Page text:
Prof. Iggy Pop Delivers the BBC’s 2014 John Peel Lecture on “Free Music in a Capitalist Society”

What Alan Freed did for rock ‘n ‘ roll in the ‘50s, DJ John Peel did for punk and new wave in the 70s and 80s, play­ing ground­break­ing artists like Joy Divi­sion on his show and curat­ing essen­tial in-stu­dio per­for­mances in his Peel Ses­sions. But long before he first played the Ramones on his BBC show in 1976, Peel played the 1969 debut album by the Stooges, the scrap­py Detroit garage band whose front­man, Iggy Pop, would lat­er be grant­ed the title “god­fa­ther of punk.” He’s cer­tain­ly lived up to it, con­sis­tent­ly, writes Kris Needs at Clash, “dump­ing on rock ‘n’ roll’s pre­vi­ous­ly set-in stone inhi­bi­tions.” Each new gen­er­a­tion has giv­en Pop a new set of restric­tions to dump on, but many of them could, per­haps, boil down to the same thing, the very con­di­tion Peel so often diag­nosed in pop cul­ture: the pack­ag­ing and sell­ing of rock ‘n’ roll that com­pro­mis­es its raw pow­er and dimin­ish­es its artists.

Who bet­ter then to deliv­er the 2014 John Peel Lec­ture for the BBC at the UK Radio Fes­ti­val, despite the fact that Iggy Pop—who Rolling Stone describes as “a vis­it­ing pro­fes­sor from the School of Punk Rock Hard Knocks”—has nev­er deliv­ered a lec­ture before? But he has always been wit­ty and wise, on albums and inter­views, and he is now—as was Peel for over three decades—a BBC DJ, a role that grants him a cer­tain amount of crit­i­cal author­i­ty.

It’s not his only side gig. Dur­ing his lec­ture, Pop admits he’s had to begin “diver­si­fy­ing my income,” appear­ing, for exam­ple, in insur­ance ads for UK insur­ance com­pa­ny Swift­cov­er (England’s been good to him). “If I had to depend on what I actu­al­ly get from sales,” says Pop, “I’d be tend­ing bars between sets.” This is the sit­u­a­tion he addresses—the plight of the artists, the labels, and the fans in today’s mar­ket­place. The top­ic of his lec­ture: “free music in a cap­i­tal­ist soci­ety.”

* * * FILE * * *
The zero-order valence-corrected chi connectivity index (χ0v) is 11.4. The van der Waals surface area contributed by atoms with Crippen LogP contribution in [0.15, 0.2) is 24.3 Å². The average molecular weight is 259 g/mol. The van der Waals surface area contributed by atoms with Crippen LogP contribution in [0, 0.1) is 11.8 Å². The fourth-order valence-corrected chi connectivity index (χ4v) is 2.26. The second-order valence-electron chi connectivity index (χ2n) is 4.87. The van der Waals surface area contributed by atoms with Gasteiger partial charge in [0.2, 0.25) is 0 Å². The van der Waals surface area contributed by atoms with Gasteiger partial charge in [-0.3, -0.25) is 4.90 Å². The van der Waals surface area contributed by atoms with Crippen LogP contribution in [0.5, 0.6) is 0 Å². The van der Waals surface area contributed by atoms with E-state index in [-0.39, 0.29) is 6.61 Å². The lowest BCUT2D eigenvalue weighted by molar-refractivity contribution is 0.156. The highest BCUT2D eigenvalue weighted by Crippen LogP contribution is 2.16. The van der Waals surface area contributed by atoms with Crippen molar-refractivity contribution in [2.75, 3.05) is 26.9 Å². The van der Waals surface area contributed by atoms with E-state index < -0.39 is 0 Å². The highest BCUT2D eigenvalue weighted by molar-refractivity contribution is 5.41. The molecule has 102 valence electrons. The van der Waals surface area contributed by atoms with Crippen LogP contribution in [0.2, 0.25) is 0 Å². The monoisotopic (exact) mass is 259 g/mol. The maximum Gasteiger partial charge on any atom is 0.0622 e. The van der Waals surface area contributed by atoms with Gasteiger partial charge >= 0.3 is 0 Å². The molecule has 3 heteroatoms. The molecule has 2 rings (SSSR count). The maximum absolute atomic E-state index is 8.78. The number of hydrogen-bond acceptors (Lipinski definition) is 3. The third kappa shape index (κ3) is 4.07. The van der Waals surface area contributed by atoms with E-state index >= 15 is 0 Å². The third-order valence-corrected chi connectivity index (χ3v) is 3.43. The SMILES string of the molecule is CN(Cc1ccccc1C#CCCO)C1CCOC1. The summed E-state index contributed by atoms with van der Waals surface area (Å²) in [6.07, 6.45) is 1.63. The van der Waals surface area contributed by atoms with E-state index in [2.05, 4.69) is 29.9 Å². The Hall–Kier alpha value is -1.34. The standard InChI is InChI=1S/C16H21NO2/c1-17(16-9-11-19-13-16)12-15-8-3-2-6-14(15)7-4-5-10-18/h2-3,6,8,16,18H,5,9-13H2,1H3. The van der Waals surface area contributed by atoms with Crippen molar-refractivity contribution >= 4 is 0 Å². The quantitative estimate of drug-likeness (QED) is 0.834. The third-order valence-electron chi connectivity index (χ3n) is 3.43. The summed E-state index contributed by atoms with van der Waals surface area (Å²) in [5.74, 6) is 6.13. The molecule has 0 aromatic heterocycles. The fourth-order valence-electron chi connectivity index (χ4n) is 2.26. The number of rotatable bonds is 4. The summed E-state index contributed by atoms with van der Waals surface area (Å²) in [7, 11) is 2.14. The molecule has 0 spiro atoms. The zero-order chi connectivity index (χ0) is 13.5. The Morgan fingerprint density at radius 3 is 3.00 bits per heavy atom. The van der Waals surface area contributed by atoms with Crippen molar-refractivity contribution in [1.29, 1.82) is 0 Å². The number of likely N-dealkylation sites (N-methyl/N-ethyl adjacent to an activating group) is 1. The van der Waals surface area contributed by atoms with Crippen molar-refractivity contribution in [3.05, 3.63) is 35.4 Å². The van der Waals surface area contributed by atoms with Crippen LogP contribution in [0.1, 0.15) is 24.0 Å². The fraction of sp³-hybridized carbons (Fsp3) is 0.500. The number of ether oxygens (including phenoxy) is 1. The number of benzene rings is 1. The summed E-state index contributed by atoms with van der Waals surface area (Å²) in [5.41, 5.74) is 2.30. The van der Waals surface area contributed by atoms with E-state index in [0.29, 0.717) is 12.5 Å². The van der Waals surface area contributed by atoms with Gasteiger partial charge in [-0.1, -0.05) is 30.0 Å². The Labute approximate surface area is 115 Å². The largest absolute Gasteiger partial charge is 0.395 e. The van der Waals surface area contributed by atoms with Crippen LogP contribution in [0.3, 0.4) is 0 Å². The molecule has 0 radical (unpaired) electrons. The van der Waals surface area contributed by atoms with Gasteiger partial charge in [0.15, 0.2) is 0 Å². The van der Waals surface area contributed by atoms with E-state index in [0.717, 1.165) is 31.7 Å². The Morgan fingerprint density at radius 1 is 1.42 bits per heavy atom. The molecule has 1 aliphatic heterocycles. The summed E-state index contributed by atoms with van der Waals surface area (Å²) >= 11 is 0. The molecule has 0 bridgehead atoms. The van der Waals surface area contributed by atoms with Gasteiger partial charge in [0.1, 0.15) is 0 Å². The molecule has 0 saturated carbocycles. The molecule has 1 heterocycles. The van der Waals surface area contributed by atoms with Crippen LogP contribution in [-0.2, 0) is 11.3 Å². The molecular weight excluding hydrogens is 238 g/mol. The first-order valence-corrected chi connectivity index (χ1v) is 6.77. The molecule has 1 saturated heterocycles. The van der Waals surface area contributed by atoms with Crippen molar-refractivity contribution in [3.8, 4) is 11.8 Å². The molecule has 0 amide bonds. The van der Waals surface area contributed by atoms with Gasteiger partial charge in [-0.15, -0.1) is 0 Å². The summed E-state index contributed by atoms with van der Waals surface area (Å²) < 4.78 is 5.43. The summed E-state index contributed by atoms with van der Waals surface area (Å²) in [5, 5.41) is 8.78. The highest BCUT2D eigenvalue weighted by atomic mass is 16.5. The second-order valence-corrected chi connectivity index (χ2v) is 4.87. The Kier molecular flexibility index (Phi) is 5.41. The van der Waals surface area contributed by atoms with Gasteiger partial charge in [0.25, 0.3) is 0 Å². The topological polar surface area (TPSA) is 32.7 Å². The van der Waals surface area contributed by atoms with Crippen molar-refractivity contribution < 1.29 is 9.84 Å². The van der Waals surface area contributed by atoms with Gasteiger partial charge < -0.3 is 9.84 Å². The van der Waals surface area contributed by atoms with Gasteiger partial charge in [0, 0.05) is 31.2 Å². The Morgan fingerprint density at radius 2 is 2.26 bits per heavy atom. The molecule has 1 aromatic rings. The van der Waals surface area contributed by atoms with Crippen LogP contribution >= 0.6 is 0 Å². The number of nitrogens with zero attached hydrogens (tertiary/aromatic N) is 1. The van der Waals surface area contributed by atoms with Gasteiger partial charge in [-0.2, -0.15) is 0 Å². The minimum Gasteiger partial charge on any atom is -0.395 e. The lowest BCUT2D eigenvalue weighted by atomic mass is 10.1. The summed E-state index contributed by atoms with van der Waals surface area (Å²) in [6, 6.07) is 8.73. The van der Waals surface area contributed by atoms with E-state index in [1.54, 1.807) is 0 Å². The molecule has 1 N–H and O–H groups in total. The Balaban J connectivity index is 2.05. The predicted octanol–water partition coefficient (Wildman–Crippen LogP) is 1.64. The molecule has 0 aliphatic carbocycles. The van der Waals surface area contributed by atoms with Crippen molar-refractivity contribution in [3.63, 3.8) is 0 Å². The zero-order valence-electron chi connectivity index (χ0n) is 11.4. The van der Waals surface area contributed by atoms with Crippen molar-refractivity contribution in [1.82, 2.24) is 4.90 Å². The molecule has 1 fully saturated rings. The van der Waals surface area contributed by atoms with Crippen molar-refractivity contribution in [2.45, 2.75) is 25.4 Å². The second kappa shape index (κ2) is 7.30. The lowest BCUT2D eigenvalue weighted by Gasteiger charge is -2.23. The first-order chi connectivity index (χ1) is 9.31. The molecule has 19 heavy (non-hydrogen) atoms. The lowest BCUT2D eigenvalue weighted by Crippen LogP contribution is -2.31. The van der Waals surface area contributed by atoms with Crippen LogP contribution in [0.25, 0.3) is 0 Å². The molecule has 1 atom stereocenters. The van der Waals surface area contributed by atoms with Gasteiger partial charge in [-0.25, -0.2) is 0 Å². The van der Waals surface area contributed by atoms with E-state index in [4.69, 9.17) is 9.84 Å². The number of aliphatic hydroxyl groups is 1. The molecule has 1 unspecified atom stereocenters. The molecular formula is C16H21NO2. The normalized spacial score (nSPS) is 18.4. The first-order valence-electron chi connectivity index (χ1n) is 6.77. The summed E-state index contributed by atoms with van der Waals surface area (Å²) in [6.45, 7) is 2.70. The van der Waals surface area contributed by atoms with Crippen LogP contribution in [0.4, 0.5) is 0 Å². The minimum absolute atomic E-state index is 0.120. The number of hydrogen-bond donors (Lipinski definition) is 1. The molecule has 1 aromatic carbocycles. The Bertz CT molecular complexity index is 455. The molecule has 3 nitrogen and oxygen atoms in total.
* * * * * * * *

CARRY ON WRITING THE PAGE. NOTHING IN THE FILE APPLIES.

Iggy is crit­i­cal of the U2/Apple alliance and their intru­sive and unpop­u­lar recent mass album release, but he prais­es Thom Yorke’s deci­sion to release his lat­est solo album on peer-to-peer file shar­ing ser­vice Bit­Tor­rent for $6. Acknowl­edg­ing that Bit­Tor­rent “is a pirate’s friend,” he claims nonethe­less that “all pirates want to go legit, just like I want­ed to be respectable.” This last remark may come as a sur­prise from the guy who want­ed to be your dog, but although he defines cap­i­tal­ism as dom­i­nat­ing and destruc­tive, Pop isn’t anti-entrepreneurial—he’s sim­ply a cham­pi­on of the lit­tle guy. He denounces dig­i­tal theft, call­ing it “bad for every­thing,” but he doesn’t want to see file-shar­ers jailed, which is “a lot like send­ing some­body to Aus­tralia a cou­ple hun­dred years ago for poach­ing his lordship’s rab­bit.”

The larg­er prob­lem is the media con­glom­er­ates, includ­ing not only major labels, but also, and maybe more so, Apple and Google sub­sidiary YouTube, who are “try­ing to put the squeeze” on the indies, “the only place to go for new tal­ent, out­side of the Mick­ey Mouse Club.” Over­all, the talk is a very sober and sober­ing look at the music indus­try from an old pro who has clear­ly paid care­ful atten­tion to the trends. And although his glass­es and stance behind a podi­um might make him look the part, Pop is a lit­tle less pro­fes­so­r­i­al than con­ver­sa­tion­al, deliv­er­ing some bad news with sev­er­al dos­es of opti­mism and good humor, and exhibit­ing an unabashed will­ing­ness to mix tech, cre­ativ­i­ty, and com­merce in a TED-like way.

The com­plete lec­ture was broad­cast on BBC DJ Marc Riley’s show, and you can stream it here for the next four weeks (the talk begins at 37:00, but lis­ten to the first thir­ty min­utes of the show for some excel­lent music and an intro­duc­tion to John Peel). And if you’re in a hur­ry, catch the high­lights of Iggy’s lec­ture in The Guardian’s “Cliff­sish Notes ver­sion” here.

Relat­ed Con­tent:

From The Stooges to Iggy Pop: 1986 Doc­u­men­tary Charts the Rise of Punk’s God­fa­ther

Iggy Pop Con­ducts a Tour of New York’s Low­er East Side, Cir­ca 1993

The Dis­tor­tion of Sound: A Short Film on How We’ve Cre­at­ed “a McDonald’s Gen­er­a­tion of Music Con­sumers”

Free Online Eco­nom­ics Cours­es

Josh Jones is a writer and musi­cian based in Durham, NC. Fol­low him at @jdmagness.

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  • Iamcuriousblue says:

    “Each new gen­er­a­tion has giv­en Pop a new set of restric­tions to dump on, but many of them could, per­haps, boil down to the same thing, the very con­di­tion Peel so often diag­nosed in pop cul­ture: the pack­ag­ing and sell­ing of rock ‘n’ roll that com­pro­mis­es its raw pow­er and dimin­ish­es its artists.”

    You mean, like when some­body uses a song like “Lust for Life” to sell sea cruis­es? :-) “Diver­si­fy­ing your income” indeed.

    I don’t mean to dump on Iggy Pop too much, here — every­body’s got to make a liv­ing, and “sell­ing out” is in the nature of the busi­ness. But it’s a bit much to posi­tion the guy as some shin­ing exam­ple of artis­tic puri­ty, the way the above sen­tences do. Per­haps I’m mis­read­ing some­thing that was meant tongue in cheek?

  • 1IreneFlick3 says:

    Per­haps you would pre­fer he tend bar than have the mass­es cruis­ing to his music.

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